The plight of farmworkers and the failure of the UFW
The LA Times has begun an amazing series on the United Farm Workers union, its failure to maintain the vision of union organizing for farmworkers, its misleading of donors and workers, and the continued poor conditions and wages existing for farmworkers. It is required reading for every American.
Here is a companion article that embarrasses me because I live thirty-five minutes from Carlsbad, CA and did not know of the situations and problems being discussed in the article. When we lived in Ventura County, my wife and I gave to local organizing unions in the fields and showed up for vigils and rallies. That was because we were able to learn about it from our local newspaper. Here, in San Diego, it took the Los Angeles Times to inform us things are even worse for people in Carlsbad--a town which is usually thought of as a wealthy community.
The reason union organizing is so important is that it is the best form of self-help. Yes, it may squeeze some profits at the top, as if that's a bad thing. And yes, it may cause a slight rise in the cost of fruits and vegetables. But even that needs a perspective that it is cheaper to pay a little more for oranges and peaches than pay for these workers having to visit hospital emergency rooms for emergencies when, if they had a decent wage and medical benefits, they could have seen a doctor before their problem became an emergency. The extra costs of schooling and prisons for those children who do not develop healthy outlooks on life is a cost that could be deadly if any of us draw the wrong card.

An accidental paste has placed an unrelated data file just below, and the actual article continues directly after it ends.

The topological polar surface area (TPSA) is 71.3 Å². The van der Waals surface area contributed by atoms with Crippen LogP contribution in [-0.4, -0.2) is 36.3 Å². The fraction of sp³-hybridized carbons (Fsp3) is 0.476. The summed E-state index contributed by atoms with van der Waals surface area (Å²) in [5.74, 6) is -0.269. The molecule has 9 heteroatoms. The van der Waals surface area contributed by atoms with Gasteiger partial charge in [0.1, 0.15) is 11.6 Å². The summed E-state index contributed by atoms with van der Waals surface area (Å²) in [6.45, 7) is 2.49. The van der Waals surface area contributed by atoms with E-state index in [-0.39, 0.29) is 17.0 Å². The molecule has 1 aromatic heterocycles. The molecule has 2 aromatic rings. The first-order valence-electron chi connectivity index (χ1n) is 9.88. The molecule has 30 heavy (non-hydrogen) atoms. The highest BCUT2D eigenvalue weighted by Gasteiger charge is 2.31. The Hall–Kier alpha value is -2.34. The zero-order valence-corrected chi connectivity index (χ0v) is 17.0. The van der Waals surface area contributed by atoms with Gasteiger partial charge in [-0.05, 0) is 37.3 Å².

When people tell me, "Americans won't work at those jobs--and that's why growers have to hire illegal immigrants..." I respond, if you paid people a wage commensurate with the back breaking nature of those jobs, and provided medical benefits, American citizens would rush to fill those jobs. Growers may individually consist of nice people, but the business they are in makes them evil.
Final comment: For those sympathetic to the UFW who believe this series of articles is misleading or wrong, I would ask you to get to a library and look up an article that appeared in The Nation around 1990. It was about the same thing that was happening in Cesar Chavez's last couple of years among us. It created much outrage in the union community at the time, but it was spot on in its call for the UFW to re-focus on union organizing. It also led to a resurgence of such organizing in the 1990s. It now appears that since the late 1990s, the UFW has reverted to its days in the late 1980s when it gave up on organizing.
This is a microcosm of the fight led by Andy Stern at the SEIU and others who left the AFL-CIO over the future of unions in America. As with Andy Stern, I am a firm beleiver that the job of unions, in these times, is not to give to the Democratic Senate Campaign Committee (DSCC). The job of unions, in these times, is to organize workers to secure a portion of the profits due them as workers and, as a consequence, allow those workers to become part of an open, vibrant organization that will turn out for, and produce candidates who support increased minimum wages, national health insurance programs, a humane foreign policy and trade policy that has a goal of helping people, not international corporations, etc. Our entire political discourse and apparatus is ass-backwards when it begs for money from nice bankers and businesspeople who think it's more important to let two homosexuals marry each other than the issues I've just mentioned. Sorry, it just isn't. Most of these people who live in the shacks of Carlsbad and elsewhere aren't homosexual and their status as hetero- or homosexual isn't why they live in those shacks.